Posts tagged ‘jack-o-lanterns’

This Weekend: Pumpkin Fest at the Arboretum

pumpkinfestI’ll be the first to admit that my photos from the Arboretum’s Pumpkin Fest don’t hold a candle (pun intended) to Tina’s photos from years past. And yeah, I realize that un-lighted jack-o-lanterns, photographed on an especially sunny morning, aren’t all that impressive. But here’s my excuse: The third annual pumpkin-carving contest is still accepting submissions, and I figured our artistic (and knife-dextrous) readers would appreciate the chance to join in. You can enter a carved pumpkin at the Arboretum by 4 p.m. Friday (you’ll see a registration table at the Overlook Pavilion); there’s more details here.

And not to deter anyone from entering, but from what I’ve seen already, the competition looks pretty stiff. There were a handful of creative Penn State-themed pumpkins, an alien pumpkin, a turtle, and even a pumpkin minion (those cute little yellow guys from Despicable Me). I can’t wait to see how awesome these creations look in the dark.

To see for yourself, head to the Arboretum this weekend: Lighted jack-o-lanterns will be on display Friday from 6 to 9 p.m., and on Saturday, music, crafts, refreshments, and other fall festivities begin at 4 p.m., with the jack-o-lanterns on display from 6 to 9 p.m.

Mary Murphy, associate editor 

October 17, 2013 at 3:18 pm Leave a comment

A Gallery of Jack-o-Lanterns


This carving by grad student Han-Wei Shih won Best in Show.

I get the impression that the Arboretum’s second annual pumpkin festival was a success, judging by the more than 300 jack-o-lanterns that people entered and by the steady stream of people checking out the pumpkins on Friday and Saturday night.

A couple of the jack-o-lanterns that stood out for me stood out for the judges, too, apparently. The pumpkin above, with its top carved into a flower to adorn its “hair,” was judged Best in Show. A Penn State grad student in plant biology, Han-Wei Shih, was the artist behind it.

The turtle I showed you earlier ended up winning first prize in the Adult category; it was the work of Beth Hendershot. Second prize in that category went to a Hogwarts-esque castle scene by Corrine Webster, below:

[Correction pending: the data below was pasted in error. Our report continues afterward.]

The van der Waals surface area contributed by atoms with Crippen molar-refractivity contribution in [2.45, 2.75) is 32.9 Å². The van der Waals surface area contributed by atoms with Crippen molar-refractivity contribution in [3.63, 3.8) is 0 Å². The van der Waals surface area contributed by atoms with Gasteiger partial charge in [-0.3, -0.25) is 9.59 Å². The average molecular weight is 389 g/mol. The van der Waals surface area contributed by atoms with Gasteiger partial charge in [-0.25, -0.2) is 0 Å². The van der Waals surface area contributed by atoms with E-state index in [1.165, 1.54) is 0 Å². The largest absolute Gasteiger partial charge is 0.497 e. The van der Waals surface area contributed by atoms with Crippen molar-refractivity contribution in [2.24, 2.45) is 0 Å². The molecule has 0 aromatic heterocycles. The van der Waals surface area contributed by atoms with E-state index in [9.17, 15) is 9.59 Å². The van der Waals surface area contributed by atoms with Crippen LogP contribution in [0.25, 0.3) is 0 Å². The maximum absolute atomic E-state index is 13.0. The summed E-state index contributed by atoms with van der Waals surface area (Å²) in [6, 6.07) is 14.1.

Below is a slide show of some of the pumpkins that caught my eye, including a couple of owls, Ariel from The Little Mermaid, Blue from Blue’s Clues, and a Joe Paterno-themed pumpkin. There’s also an entry in which art education grad student Kevin Slivka used two pumpkins to create a skeletal arm and hand—pretty clever.

This slideshow requires JavaScript.

Tina Hay, editor

October 22, 2012 at 10:13 am 1 comment

Pumpkin Artistry


A panorama of carved pumpkins. Click to see larger.

I stopped over to the Arboretum last evening to check out this year’s edition of the pumpkin festival, and—as was the case last year—saw some pretty creative and artistic jack-o-lanterns. I’ll try to post a gallery of photos before the weekend is out, but here are a few that caught my eye. This turtle, carved by Beth Hendershot, showed some great craftsmanship:


And it starts to look pretty cool when lit up at dusk:


Here’s a rather interesting face carved by a Penn State student, Shin Han-Wei:


And here are two jack-o-lanterns that got a lot of oohs and ahhs when lit up last night. First, a parody of Ecce Homo, the Spanish painting that was infamously “restored” this past August. It was carved by Nathaniel Hromnak:


And finally, here’s a tribute to Arboretum director Kim Steiner, credited to Ray Marsh and the Penn State campaign communications office (April Scimio ’84 of that office did a lot of the craftwork on it):


The jack-o-lanterns will be lit up for display again tonight from 6 to 10 pm at the Arboretum. Admission is free.

Tina Hay, editor

October 20, 2012 at 3:55 pm 1 comment

Calling All Pumpkin Carvers

A (very) small sampling of last year’s entries.

I was psyched to see that the Arboretum at Penn State is bringing back its Pumpkin Festival that was such a hit (and such a great photo opportunity) last year.

This coming Sunday and Monday, anyone who wants to try their hand at carving a pumpkin can pick one up at the Arboretum—or buy their own elsewhere, if the Arboretum’s supply of 750 runs out. Carve it, brring it back next Thursday or Friday, and the resulting jack-o-lanterns will be lit up and on display next Friday and Saturday (the 19th and 20th). There’ll be judging on Saturday.

I don’t think I’ve ever done much more with a pumpkin than use a sharp kitchen knife to create a basic face. One year I did three small pumpkins as “mad,” “sad,” and “glad” and thought I was pretty clever. That was before I saw the pumpkins at the Arboretum’s pumpkin festival last year. There was some amazing artistry; you can see a photo album from last year on the magazine’s Facebook page.

More information about the pumpkin festival, including a timetable and the rules, can be found on the Arboretum’s website.

October 12, 2012 at 8:52 am 2 comments

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